“Universal design is really more than anything client-based because everyone has a different need as it relates to the design of their home,” he says. “We sit down and listen to what [the client’s] challenges are every day – what their limitations may be or what they anticipate they will be. We are seeing people now be more proactive about thinking to the future.”
In 2018, Mark Winter Homes completed a universal design home in Fox Crossing for a disabled veteran and his family. Rooney says ensuring the home was as usable for the veteran with limited mobility as it was for his young adult sons was top priority.
“With universal design, we are trying to meet everyone’s needs and not limit access to any one person,” he says. “It’s always a balancing act.”
A Veteran’s Retreat
Ian and Nancy Sibley’s home will be featured in the 2020 Fox Cities Fall Parade of Homes, presented by the Home Builders Association of the Fox Cities, as a prime example of universal design in action. The two-bedroom home, built by Ken Mader Construction of Menasha, is handicap accessible with an elevator to allow convenient access to the lower level. The master bedroom has a sitting area and separate wheelchair access to the raised patio and sunroom in the back of the home.
The open layout requires less maneuvering of corners and turns than the Sibley’s previous home. The new home features pocket doors that are connected to remotes that Ian can control.
“This way, he can move around without asking for help and he can buzz all over the place,” Nancy says. “He’s really excited about that.”
The home’s second bedroom is separated from the master bedroom and features a walk-in closet and full bathroom. The idea is that it could function as a private suite for a live-in caretaker in the future.
An attached five-stall garage with access to the lower level is one of the home’s distinctive features and was thoughtfully planned to accommodate Ian’s cars and hunting equipment.
“The homeowner wanted an outbuilding for his cars, so that was an important part of the lot buying process,” says builder Ken Mader. “Rather than having a second driveway to the back of the property with a separate building, I suggested that the garage be hooked on to the house for easy accessibility.”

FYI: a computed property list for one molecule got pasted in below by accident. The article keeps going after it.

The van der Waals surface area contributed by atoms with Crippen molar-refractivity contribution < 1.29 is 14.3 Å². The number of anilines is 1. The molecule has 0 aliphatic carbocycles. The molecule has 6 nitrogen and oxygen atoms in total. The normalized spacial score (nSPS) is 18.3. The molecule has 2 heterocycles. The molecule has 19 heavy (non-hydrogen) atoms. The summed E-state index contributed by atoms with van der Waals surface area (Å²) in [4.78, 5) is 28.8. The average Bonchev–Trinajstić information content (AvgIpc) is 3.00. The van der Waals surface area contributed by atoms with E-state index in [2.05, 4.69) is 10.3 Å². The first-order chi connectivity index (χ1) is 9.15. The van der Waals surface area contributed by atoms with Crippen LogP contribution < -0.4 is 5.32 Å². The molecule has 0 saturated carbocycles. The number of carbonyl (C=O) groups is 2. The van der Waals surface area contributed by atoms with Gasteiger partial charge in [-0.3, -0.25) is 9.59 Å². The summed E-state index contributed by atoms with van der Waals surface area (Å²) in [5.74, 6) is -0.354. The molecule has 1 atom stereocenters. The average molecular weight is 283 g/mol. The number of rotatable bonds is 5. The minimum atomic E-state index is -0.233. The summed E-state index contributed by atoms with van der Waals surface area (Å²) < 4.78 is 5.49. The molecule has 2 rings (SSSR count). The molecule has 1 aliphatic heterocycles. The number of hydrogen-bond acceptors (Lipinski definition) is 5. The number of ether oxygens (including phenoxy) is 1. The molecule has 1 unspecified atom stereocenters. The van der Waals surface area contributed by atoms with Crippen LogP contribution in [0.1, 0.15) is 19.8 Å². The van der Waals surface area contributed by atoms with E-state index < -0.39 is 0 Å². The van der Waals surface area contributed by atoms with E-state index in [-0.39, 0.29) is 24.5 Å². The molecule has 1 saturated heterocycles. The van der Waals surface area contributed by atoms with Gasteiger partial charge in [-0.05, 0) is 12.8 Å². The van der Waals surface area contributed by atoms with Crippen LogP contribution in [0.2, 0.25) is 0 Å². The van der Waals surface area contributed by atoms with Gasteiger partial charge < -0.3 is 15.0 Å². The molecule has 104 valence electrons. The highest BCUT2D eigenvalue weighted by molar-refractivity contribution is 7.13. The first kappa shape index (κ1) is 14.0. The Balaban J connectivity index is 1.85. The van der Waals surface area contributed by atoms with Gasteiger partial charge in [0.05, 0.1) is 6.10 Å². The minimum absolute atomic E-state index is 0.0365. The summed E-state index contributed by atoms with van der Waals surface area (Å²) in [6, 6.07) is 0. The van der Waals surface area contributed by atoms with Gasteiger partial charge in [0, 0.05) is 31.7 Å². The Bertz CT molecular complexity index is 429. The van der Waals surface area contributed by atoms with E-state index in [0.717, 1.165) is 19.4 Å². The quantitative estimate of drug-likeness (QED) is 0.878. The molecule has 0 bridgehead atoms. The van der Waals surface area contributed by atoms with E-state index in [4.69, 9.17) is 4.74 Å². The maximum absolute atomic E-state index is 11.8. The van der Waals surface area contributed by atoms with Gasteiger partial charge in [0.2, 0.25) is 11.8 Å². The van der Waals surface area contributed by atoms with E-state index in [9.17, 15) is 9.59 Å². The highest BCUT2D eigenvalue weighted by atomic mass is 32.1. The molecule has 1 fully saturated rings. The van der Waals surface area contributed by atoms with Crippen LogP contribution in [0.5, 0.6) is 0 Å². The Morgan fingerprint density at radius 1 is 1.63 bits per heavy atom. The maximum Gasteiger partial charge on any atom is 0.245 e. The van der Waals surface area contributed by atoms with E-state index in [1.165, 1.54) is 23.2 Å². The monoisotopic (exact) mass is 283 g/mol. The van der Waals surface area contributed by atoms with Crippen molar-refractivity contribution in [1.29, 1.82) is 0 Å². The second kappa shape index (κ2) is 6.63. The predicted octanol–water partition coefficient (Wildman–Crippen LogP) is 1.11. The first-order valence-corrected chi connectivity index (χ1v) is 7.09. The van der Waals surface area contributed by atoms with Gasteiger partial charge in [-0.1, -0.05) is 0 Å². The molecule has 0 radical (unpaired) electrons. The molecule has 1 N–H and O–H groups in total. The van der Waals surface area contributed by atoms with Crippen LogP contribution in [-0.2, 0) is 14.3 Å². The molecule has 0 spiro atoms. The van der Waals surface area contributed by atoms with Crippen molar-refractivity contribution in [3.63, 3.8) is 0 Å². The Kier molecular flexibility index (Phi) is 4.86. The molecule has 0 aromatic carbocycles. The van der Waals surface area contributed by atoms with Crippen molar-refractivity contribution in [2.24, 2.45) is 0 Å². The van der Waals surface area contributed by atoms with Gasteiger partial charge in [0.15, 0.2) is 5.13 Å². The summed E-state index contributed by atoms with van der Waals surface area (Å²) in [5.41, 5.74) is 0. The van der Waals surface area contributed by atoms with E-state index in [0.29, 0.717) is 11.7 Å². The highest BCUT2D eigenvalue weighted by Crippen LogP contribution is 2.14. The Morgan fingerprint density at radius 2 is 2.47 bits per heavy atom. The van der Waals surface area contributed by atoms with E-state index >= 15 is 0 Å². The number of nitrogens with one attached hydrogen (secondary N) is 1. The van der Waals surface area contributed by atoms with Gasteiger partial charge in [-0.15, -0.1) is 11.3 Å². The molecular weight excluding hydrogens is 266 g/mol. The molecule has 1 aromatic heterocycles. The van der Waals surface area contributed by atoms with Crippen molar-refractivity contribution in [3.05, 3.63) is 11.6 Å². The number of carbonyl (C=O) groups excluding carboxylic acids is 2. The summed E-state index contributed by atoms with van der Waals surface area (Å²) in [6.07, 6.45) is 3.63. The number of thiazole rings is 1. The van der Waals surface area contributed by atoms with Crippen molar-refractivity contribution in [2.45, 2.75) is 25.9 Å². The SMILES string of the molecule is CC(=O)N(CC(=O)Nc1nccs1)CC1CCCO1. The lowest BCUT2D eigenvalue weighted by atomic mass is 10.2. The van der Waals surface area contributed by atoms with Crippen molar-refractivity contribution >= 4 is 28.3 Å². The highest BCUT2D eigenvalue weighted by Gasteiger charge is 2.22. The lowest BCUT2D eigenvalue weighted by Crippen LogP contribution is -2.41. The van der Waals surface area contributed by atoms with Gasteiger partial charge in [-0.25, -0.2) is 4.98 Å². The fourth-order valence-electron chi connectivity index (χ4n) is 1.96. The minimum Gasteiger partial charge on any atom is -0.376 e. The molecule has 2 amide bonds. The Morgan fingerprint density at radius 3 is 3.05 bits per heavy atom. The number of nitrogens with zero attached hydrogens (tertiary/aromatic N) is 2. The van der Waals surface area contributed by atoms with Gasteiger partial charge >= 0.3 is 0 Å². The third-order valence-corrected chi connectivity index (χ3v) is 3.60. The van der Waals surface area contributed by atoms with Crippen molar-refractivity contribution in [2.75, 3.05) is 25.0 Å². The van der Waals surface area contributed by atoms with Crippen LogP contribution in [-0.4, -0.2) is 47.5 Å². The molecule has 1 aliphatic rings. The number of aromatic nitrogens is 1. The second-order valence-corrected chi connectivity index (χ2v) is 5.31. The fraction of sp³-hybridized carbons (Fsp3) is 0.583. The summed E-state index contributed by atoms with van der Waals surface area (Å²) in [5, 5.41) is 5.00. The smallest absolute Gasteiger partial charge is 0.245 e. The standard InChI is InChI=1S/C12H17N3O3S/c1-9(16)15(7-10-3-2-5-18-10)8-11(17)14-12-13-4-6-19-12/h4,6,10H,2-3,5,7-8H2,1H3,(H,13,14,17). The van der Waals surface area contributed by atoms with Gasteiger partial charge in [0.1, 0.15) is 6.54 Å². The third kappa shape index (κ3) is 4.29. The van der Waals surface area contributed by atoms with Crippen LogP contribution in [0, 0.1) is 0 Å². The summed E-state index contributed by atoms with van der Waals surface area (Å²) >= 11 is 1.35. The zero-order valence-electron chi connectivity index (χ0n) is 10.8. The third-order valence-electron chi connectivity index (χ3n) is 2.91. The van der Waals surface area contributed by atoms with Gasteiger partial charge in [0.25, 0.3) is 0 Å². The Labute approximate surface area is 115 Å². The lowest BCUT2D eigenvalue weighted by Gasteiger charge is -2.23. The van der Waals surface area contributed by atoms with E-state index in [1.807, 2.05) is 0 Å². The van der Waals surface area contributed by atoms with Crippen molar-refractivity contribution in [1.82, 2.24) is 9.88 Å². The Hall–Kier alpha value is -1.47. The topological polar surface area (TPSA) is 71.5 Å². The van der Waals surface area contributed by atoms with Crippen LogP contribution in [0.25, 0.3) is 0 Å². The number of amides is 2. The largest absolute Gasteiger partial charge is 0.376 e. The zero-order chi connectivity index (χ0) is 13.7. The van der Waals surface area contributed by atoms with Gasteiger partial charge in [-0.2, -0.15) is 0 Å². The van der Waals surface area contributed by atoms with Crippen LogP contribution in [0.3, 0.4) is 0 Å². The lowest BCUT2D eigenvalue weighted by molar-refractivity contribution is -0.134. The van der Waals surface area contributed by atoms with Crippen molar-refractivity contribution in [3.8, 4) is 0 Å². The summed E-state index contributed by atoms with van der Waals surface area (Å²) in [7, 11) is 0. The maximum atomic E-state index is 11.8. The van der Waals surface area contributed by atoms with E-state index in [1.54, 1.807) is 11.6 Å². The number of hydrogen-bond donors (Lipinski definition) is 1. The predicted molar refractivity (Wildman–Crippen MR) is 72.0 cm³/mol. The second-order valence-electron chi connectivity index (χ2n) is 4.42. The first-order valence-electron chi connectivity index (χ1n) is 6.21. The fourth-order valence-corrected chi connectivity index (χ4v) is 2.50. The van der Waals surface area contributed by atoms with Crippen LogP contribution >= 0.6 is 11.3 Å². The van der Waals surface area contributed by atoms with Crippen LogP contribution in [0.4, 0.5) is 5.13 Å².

Other features include a flush-entry tiled shower in the master bathroom, an open kitchen with separate appliance area and large pantry and zero-step entry. Nancy says the home’s close proximity to the Fox Valley will make it easier for Ian to access in-home care services in the future.
“It gives both of us peace of mind,” she says. “I know Ian will be much happier here.”
2020 Fox Cities Fall Parade of Homes
October 3-4 & 8-11
11 a.m.-5 p.m., Saturday and Sunday & 5-8 p.m., Thursday and Friday
Please help keep yourself and others safe while attending the 2020 Fox Cities Parade of Homes, presented by the Home Builders Association of the Fox Cities:
- If you are presenting any symptoms of COVID-19 or have been diagnosed with COVID-19, please do not attend.
- Face masks or coverings are required to be worn in all homes (with the exception of those who have a medical condition). Please ensure that your nose and mouth are fully covered by the face mask/cover.
- All guests are asked to remove shoes and in lieu of disposable foot coverings, wear a clean pair of socks while touring.
- Keep a minimum distance of six feet from guests not in your party.
- Refrain from touching surfaces and/or sitting on any furniture in the home.
- Hand sanitizer will be available at each home.
For more information and to purchase tickets, visit foxcitiesparadeofhomes.com.